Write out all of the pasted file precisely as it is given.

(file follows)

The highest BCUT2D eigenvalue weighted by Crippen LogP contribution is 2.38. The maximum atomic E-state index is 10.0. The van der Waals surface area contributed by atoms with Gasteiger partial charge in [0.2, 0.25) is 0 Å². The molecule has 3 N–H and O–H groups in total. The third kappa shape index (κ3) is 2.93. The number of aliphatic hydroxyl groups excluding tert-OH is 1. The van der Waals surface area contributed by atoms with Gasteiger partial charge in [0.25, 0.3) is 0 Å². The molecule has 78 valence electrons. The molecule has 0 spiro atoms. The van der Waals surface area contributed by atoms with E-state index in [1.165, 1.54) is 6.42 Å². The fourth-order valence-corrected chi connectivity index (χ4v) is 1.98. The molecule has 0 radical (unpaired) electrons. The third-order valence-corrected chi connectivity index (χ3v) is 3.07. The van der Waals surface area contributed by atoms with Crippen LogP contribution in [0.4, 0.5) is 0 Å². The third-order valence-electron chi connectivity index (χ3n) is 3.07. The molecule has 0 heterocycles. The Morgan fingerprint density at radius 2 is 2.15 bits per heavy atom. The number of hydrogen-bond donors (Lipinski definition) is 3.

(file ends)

The highest BCUT2D eigenvalue weighted by Crippen LogP contribution is 2.38. The maximum atomic E-state index is 10.0. The van der Waals surface area contributed by atoms with Gasteiger partial charge in [0.2, 0.25) is 0 Å². The molecule has 3 N–H and O–H groups in total. The third kappa shape index (κ3) is 2.93. The number of aliphatic hydroxyl groups excluding tert-OH is 1. The van der Waals surface area contributed by atoms with Gasteiger partial charge in [0.25, 0.3) is 0 Å². The molecule has 78 valence electrons. The molecule has 0 spiro atoms. The van der Waals surface area contributed by atoms with E-state index in [1.165, 1.54) is 6.42 Å². The fourth-order valence-corrected chi connectivity index (χ4v) is 1.98. The molecule has 0 radical (unpaired) electrons. The third-order valence-corrected chi connectivity index (χ3v) is 3.07. The van der Waals surface area contributed by atoms with Crippen LogP contribution in [0.4, 0.5) is 0 Å². The third-order valence-electron chi connectivity index (χ3n) is 3.07. The molecule has 0 heterocycles. The Morgan fingerprint density at radius 2 is 2.15 bits per heavy atom. The number of hydrogen-bond donors (Lipinski definition) is 3.